Previously, Mr. Locke was the Vice-president for Conservation Strategy with the WILD Foundation in Boulder Colorado, and was on the executive committee for the 9th and 10th World Wilderness Congresses. Mr. Locke was a lawyer and partner at a Calgary law firm for 14 years.
Mr. Locke is a recognized world leader in the field of parks, wilderness and large landscape conservation biodiversity.
Mr. Lopoukhine worked at Parks Canada for twenty-four years, including as Director General of National Parks. Highlights of his career include introducing the fire management policy and programme, developing the Terms of Reference for the Ecological Integrity Panel and overseeing the carrying out of all of the Panel’s recommendations. On retiring in 2005, he served as Chair of International Union for the Conservation of Nature’s (IUCN) World Commission on Protected Areas from 2004 to 2012. Other notable activities including chairing the International Society for Ecological Restoration, representing Canada at the Canadian Biodiversity Convention in the negotiations leading to the development of the Programme of Work on Protected Areas, Chairing the process that redefined the IUCN definition of “protected areas” and renewing the Protected Areas Management Categories that are used as a global standard.
Since 2012, he has served as an advisor to the Auditor General of Québec on the management of the province’s protected areas network, as advisor to the Auditor General of Canada on the application of ecological integrity principles to national parks, and as advisor to the Canadian Senate on approaches to the establishment of marine protected areas. He serves on Boards and has received numerous national and international awards for his professional and volunteer work.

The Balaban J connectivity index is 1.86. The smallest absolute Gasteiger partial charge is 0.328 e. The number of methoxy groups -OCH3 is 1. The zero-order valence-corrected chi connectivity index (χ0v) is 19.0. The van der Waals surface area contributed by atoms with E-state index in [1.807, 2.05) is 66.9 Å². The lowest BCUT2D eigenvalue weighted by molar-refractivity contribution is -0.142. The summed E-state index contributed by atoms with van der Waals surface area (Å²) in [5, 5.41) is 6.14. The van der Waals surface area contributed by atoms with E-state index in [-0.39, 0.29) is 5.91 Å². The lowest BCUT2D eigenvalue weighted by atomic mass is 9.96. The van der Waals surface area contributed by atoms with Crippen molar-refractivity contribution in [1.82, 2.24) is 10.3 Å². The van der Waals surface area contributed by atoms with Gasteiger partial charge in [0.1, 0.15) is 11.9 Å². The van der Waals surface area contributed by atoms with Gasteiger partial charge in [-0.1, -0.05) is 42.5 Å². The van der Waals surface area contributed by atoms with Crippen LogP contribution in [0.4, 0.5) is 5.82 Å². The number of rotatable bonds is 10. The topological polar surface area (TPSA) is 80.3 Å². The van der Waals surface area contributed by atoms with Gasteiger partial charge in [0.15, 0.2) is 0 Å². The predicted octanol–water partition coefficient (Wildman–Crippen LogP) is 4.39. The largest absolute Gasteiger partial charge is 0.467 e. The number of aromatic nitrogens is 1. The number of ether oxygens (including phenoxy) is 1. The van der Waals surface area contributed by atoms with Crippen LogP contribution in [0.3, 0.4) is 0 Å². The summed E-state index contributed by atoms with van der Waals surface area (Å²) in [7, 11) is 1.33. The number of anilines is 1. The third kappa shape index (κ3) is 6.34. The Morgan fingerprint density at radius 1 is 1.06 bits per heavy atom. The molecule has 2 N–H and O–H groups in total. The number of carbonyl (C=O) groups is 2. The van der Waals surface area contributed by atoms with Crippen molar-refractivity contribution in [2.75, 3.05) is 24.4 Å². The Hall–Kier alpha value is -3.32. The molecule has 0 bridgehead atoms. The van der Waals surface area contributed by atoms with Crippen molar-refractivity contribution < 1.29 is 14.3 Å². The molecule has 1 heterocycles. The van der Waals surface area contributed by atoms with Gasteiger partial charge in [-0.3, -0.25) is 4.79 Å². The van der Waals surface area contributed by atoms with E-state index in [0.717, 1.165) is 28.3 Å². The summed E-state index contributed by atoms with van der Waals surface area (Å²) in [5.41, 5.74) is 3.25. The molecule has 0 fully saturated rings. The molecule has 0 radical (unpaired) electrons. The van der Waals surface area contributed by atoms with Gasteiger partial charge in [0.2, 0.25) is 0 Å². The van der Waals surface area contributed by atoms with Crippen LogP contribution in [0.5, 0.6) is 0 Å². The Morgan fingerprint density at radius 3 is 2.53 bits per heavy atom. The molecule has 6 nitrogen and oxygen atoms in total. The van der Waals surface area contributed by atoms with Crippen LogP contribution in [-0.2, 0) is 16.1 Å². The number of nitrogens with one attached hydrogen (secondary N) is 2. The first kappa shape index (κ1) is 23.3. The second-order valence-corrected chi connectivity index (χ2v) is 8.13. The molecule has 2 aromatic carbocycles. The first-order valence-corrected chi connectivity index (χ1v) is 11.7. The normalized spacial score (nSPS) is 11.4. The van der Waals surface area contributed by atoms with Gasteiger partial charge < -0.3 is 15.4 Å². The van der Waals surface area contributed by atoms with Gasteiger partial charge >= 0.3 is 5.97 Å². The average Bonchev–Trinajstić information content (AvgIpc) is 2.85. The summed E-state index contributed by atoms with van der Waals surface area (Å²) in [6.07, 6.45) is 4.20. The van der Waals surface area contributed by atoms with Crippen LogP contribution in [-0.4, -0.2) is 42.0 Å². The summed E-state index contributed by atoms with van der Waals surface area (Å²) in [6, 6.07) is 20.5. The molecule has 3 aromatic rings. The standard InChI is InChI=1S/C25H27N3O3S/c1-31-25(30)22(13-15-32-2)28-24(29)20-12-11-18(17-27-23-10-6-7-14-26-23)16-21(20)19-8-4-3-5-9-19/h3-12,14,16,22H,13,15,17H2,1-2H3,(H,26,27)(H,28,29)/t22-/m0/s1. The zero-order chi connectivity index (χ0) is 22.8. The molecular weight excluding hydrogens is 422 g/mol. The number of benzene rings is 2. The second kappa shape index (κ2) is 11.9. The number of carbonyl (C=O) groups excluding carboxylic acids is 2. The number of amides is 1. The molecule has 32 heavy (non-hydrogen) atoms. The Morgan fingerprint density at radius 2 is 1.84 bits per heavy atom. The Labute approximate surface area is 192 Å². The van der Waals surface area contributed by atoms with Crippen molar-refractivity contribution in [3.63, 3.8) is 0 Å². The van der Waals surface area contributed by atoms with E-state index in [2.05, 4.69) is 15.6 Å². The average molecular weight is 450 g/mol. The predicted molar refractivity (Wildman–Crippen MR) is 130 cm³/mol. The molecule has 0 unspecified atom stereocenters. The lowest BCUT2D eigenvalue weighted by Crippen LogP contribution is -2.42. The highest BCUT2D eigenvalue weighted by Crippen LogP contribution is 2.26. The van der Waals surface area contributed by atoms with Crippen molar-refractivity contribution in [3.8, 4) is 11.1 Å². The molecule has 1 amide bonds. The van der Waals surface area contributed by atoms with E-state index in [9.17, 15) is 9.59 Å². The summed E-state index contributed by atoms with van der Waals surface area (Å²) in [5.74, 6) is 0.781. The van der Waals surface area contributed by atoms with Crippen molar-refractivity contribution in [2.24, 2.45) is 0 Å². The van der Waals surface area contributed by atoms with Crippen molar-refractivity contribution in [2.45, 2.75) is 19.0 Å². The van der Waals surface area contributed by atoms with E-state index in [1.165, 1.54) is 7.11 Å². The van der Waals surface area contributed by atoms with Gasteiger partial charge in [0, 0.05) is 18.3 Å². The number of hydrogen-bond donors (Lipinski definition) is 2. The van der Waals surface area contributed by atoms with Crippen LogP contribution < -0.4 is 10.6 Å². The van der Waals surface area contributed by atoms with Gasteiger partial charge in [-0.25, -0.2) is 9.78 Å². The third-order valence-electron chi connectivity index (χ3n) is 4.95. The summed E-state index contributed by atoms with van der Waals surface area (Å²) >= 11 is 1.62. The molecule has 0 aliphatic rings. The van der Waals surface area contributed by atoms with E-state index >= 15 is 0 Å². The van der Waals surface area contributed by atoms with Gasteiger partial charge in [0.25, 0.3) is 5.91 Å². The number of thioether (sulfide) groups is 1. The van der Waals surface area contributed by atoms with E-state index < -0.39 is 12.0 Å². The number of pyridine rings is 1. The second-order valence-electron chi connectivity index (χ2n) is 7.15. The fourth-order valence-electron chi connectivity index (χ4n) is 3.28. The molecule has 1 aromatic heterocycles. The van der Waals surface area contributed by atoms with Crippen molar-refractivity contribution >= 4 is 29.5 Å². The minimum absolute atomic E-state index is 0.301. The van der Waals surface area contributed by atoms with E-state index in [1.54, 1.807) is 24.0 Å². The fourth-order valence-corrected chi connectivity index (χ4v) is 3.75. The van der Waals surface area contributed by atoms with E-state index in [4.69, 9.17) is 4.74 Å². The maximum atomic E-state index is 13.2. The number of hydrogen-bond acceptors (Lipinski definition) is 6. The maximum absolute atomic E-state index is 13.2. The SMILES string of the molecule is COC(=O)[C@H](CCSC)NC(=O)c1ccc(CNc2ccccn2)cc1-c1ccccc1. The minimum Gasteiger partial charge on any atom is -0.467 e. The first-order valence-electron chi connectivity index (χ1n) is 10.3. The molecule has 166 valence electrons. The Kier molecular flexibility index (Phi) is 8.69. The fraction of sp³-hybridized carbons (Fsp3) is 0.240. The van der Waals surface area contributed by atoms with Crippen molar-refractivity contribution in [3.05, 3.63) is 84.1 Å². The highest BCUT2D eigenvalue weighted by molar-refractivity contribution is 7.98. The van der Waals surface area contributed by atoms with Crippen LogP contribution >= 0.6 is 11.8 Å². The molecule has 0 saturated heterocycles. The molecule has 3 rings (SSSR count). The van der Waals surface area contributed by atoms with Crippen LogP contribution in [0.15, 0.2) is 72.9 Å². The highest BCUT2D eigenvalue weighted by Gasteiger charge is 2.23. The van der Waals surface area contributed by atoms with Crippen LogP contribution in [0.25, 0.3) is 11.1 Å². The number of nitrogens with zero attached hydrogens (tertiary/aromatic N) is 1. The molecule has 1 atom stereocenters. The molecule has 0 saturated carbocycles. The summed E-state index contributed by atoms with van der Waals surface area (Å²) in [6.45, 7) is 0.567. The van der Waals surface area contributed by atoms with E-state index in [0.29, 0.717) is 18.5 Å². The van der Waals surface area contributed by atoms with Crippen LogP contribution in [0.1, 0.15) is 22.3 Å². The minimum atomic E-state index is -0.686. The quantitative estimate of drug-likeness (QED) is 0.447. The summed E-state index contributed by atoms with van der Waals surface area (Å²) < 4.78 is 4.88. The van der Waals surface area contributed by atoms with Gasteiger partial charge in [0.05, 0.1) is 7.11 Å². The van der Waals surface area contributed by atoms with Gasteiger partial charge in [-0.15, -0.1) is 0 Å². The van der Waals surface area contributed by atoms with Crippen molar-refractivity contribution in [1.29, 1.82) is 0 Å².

As President and Chief Executive Officer of the Nature Conservancy of Canada, Mr. Lounds has led a cross-Canada team of conservationists in establishing conserved areas and stewarding them to address declining biodiversity. More than 200 species on the Committee on the Status of Endangered Wildlife in Canada list are found in these conserved areas and many conservation projects cover extensive geographies providing for wide-ranging mammals such as grizzly bear and caribou. Mr. Lounds’ key goal within the organization is to work with publicly protected areas organizations, such as Parks Canada, Canadian Wildlife Service, provincial parks agencies, and others, to ensure priority for conserving lands that buffer, connect or enhance corridors to existing protected areas.
Previously, with the Federation of Ontario Naturalists, Mr. Lounds worked with the Government of Ontario to complete the Lands for Life process, which established a minimum of 12% of Ontario’s near-north geography as protected status.
Mr. Lounds believes that Canada, more than any other nation on the planet, has sufficient natural and wild spaces left to allow us to become a world leader in conservation. All we need is the right roadmap, or pathway, to get us there.
Mr. Porta was one of the founders and a Director of Policy for Oceans North Canada. He served as lead political advisor to Mary Simon, Ministerial Special Representative for Arctic Leadership.
He has worked extensively across northern Canada on Arctic marine conservation and biological issues, demonstrated through involvement in the creation of the Beaufort Sea Integrated Fisheries Management Framework, work as an advisor to the Students on Ice Foundation and Genome Canada, and coordinating the Western Arctic Beluga Monitoring Program.
Mr. Porta also has an expertise in Arctic development issues and has published work addressing Arctic oil and gas, Arctic shipping, strategic environmental assessment, and community consultation.
Ms. Shea is the Director of Towards Sustainable Mining for the Mining Association of Canada. She works closely with mining companies on the implementation of best practices related to biodiversity conservation management at the mine-site level, including work related to the federal Species At Risk Act.